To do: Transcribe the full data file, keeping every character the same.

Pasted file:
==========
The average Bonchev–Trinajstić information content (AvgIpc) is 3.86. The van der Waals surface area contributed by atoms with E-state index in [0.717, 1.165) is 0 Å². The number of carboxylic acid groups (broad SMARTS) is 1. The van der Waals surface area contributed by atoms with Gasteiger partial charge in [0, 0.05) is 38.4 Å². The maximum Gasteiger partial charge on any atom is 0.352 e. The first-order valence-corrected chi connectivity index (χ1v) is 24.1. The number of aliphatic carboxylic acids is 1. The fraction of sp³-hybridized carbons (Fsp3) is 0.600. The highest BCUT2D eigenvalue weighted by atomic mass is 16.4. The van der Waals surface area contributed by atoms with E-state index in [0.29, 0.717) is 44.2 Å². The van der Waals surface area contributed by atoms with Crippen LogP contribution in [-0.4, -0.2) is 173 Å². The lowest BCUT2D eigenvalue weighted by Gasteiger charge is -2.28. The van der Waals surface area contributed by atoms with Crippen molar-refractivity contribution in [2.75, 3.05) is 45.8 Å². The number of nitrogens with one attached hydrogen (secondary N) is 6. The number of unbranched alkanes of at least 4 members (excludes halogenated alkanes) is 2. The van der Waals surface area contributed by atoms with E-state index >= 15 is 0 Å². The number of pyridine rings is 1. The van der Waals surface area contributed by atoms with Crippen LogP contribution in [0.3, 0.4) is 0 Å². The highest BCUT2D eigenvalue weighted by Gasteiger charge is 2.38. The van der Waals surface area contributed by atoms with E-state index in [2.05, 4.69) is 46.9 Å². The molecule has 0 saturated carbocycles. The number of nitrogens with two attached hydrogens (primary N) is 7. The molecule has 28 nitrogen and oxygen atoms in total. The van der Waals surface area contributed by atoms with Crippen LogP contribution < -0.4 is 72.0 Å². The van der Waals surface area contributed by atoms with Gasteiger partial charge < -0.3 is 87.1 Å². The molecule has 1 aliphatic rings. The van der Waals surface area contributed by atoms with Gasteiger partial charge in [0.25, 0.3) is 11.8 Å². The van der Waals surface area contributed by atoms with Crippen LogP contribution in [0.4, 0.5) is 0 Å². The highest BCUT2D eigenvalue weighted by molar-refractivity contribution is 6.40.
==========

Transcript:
The average Bonchev–Trinajstić information content (AvgIpc) is 3.86. The van der Waals surface area contributed by atoms with E-state index in [0.717, 1.165) is 0 Å². The number of carboxylic acid groups (broad SMARTS) is 1. The van der Waals surface area contributed by atoms with Gasteiger partial charge in [0, 0.05) is 38.4 Å². The maximum Gasteiger partial charge on any atom is 0.352 e. The first-order valence-corrected chi connectivity index (χ1v) is 24.1. The number of aliphatic carboxylic acids is 1. The fraction of sp³-hybridized carbons (Fsp3) is 0.600. The highest BCUT2D eigenvalue weighted by atomic mass is 16.4. The van der Waals surface area contributed by atoms with E-state index in [0.29, 0.717) is 44.2 Å². The van der Waals surface area contributed by atoms with Crippen LogP contribution in [-0.4, -0.2) is 173 Å². The lowest BCUT2D eigenvalue weighted by Gasteiger charge is -2.28. The van der Waals surface area contributed by atoms with Crippen molar-refractivity contribution in [2.75, 3.05) is 45.8 Å². The number of nitrogens with one attached hydrogen (secondary N) is 6. The number of unbranched alkanes of at least 4 members (excludes halogenated alkanes) is 2. The van der Waals surface area contributed by atoms with E-state index >= 15 is 0 Å². The number of pyridine rings is 1. The van der Waals surface area contributed by atoms with Crippen LogP contribution in [0.3, 0.4) is 0 Å². The highest BCUT2D eigenvalue weighted by Gasteiger charge is 2.38. The van der Waals surface area contributed by atoms with E-state index in [2.05, 4.69) is 46.9 Å². The molecule has 0 saturated carbocycles. The number of nitrogens with two attached hydrogens (primary N) is 7. The molecule has 28 nitrogen and oxygen atoms in total. The van der Waals surface area contributed by atoms with Crippen LogP contribution < -0.4 is 72.0 Å². The van der Waals surface area contributed by atoms with Gasteiger partial charge < -0.3 is 87.1 Å². The molecule has 1 aliphatic rings. The van der Waals surface area contributed by atoms with Gasteiger partial charge in [0.25, 0.3) is 11.8 Å². The van der Waals surface area contributed by atoms with Crippen LogP contribution in [0.4, 0.5) is 0 Å². The highest BCUT2D eigenvalue weighted by molar-refractivity contribution is 6.40.